No, it doesn't. None of the fresh fruit, vegetables or meat currently grown for sale in New Zealand are, or will be genetically modified. Because of the constraint period, no genetically modified food crops or animals will be released from research containment or imported from overseas. But what about processed food? Some processed foods may have ingredients that are genetically modified. Before these processed foods can be sold, they must have been assessed by the Australia New Zealand Food Authority to ensure they are safe for human consumption and approved for sale by the Australia New Zealand Food Standards Council. The Minister of Health is a member of this Council.

What's happening with food labelling?

Any food that contains genetically modified material, manufactured on or after 7 December 2001, must be labelled identifying its GM status. Food sold at restaurants or takeaway bars doesn't have to be labelled, but consumers can ask about GM content.

Food that is already on shelves, or in 'the system' does not have to be labelled. There is a rapid turnover in most foods and the majority will be sold and consumed within one or two months. By 7 December 2002, any food with GM ingredients, must be labelled.

What GM goods could be affected by the two-year constraint?

The importation of any live viable genetically modified organisms even it is not intended to grow them (e.g. GM wheat used for flour or starch) is prohibited, and this will not change. Processed food and ingredients can be imported, provided they have ANZFA approval. All GM foods will be subject to the new food labelling scheme once it comes into affect.

What is going to change (with respect to GM) in two years?

In two years time, many of the enhancements that the Royal Commission recommended will have been put in place, such as the introduction of Bioethics Council.

Also, research is already underway into the environmental, economic and social effects of GMOs, both in New Zealand and internationally. More will be starting. Much of this research will produce results in the next 2 years, and this will enable the government to assess the risks more clearly. Contained research will continue in New Zealand, and this too will enable better understanding of the effects of GMOs.

What will the government do with the research information?

The information will be used to inform future decisions on GM. This is a rapidly evolving technology, and the research on its economic, social and environmental impacts will be important in increasing our understanding.

Is two years long enough to get any more useful information?

Yes, it is. There are a number of research projects underway or about to get underway. Of course we will not get every piece of information we need, but we will have made a significant start.

Why bother to have a Commission if you are going to take another two years to think about it?

The Commission itself indicated that further work was required to manage and understand the impacts of GM technology. The government has concluded, in accordance with the precautionary approach, that we need to start that work before ERMA makes decisions about applications for release.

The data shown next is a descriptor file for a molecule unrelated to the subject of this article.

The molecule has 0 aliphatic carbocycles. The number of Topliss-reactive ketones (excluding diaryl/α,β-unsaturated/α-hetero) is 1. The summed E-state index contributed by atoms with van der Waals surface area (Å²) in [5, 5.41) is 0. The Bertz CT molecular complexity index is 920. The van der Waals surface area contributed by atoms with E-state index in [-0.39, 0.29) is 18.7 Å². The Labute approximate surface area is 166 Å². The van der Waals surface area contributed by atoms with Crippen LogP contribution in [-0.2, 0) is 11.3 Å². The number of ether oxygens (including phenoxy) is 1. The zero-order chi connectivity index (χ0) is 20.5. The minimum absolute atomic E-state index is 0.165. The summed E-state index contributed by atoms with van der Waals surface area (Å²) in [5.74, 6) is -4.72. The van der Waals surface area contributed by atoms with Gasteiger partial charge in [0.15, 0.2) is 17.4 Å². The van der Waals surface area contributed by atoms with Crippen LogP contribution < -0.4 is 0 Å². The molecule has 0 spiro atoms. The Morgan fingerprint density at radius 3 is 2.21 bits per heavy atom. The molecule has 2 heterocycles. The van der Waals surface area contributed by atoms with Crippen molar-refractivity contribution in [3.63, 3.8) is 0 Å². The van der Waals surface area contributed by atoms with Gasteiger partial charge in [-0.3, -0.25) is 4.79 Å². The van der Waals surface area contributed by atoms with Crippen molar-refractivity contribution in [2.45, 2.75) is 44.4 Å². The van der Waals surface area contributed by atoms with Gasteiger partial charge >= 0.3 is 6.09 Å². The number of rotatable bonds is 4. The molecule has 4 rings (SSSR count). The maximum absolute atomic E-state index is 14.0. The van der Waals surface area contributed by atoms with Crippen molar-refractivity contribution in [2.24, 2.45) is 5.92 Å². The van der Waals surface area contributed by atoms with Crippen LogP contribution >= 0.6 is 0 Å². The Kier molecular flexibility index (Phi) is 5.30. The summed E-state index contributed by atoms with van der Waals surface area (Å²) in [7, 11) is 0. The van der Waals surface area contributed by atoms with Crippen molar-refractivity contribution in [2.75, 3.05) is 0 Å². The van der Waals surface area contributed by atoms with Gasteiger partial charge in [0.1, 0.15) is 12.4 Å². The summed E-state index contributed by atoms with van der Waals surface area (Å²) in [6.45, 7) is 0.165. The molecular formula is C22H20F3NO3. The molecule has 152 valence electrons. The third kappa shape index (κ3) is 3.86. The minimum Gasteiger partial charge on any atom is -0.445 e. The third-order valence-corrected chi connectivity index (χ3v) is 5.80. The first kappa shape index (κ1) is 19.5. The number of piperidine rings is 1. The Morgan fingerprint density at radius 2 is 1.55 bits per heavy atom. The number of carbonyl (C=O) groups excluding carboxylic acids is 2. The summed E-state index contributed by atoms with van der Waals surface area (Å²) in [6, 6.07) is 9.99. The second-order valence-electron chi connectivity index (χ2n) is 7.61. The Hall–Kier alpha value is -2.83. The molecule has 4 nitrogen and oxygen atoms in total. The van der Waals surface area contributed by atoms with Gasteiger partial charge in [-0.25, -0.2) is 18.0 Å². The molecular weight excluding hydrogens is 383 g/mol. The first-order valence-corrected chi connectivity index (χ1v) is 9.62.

Won't these changes add to the compliance costs of applicants?

The government is giving applicants some certainty as to what is required of them. They now must show that they have minimised risks and thoroughly investigated the possible impacts of their research. We would hope that this is simply building on what they would already do. It is worth pointing out that the Crown already meets over half the direct cost of an approval for research through ERMA. The Royal Commission's recommendations to streamline controls on laboratory work will be acted on, reducing compliance costs in this area.

What are the risks for NZ in stopping the clock on commercial release?

In the immediate future the main focus of GM work will continue to be in research. Commercial release in New Zealand is a long way off. There is a remote possibility that some GM organisms used overseas could be used in New Zealand, and the constraint period will prevent this. Are all our scientists now going to go overseas?

Important contained research is able to continue in New Zealand, so there is no need for scientists working in this area to move offshore for work.

How will you prevent unauthorised research taking place, and how will you know if it is occurring?

The vast majority of research on GM is carried out in facilities that are already regularly inspected by MAF. The science community has shown a high degree of responsibility during the period of the moratorium and we have every expectation that this will continue.

What does the Government expect the Biotechnology Strategy to achieve and will these decisions affect it?

The Biotechnology Strategy is aimed at providing New Zealand with a clear direction on how it approaches this new area of science. While GM is a part of biotechnology, it is only one part and we do not expect that anything decided today will change either the direction of the strategy or its purpose.

Why have you rejected the idea of a Parliamentary Commissioner on Biotechnology?

The proposal by the Commission does not meet the criteria set-up by Parliament for the establishment of a separate Parliamentary Commissioner. However, the Government believes the idea of effectively overseeing biotechnology in New Zealand is a sound one, and will be looking at ways as to how this function can be carried out - probably by extending the role of an existing body.

ENDS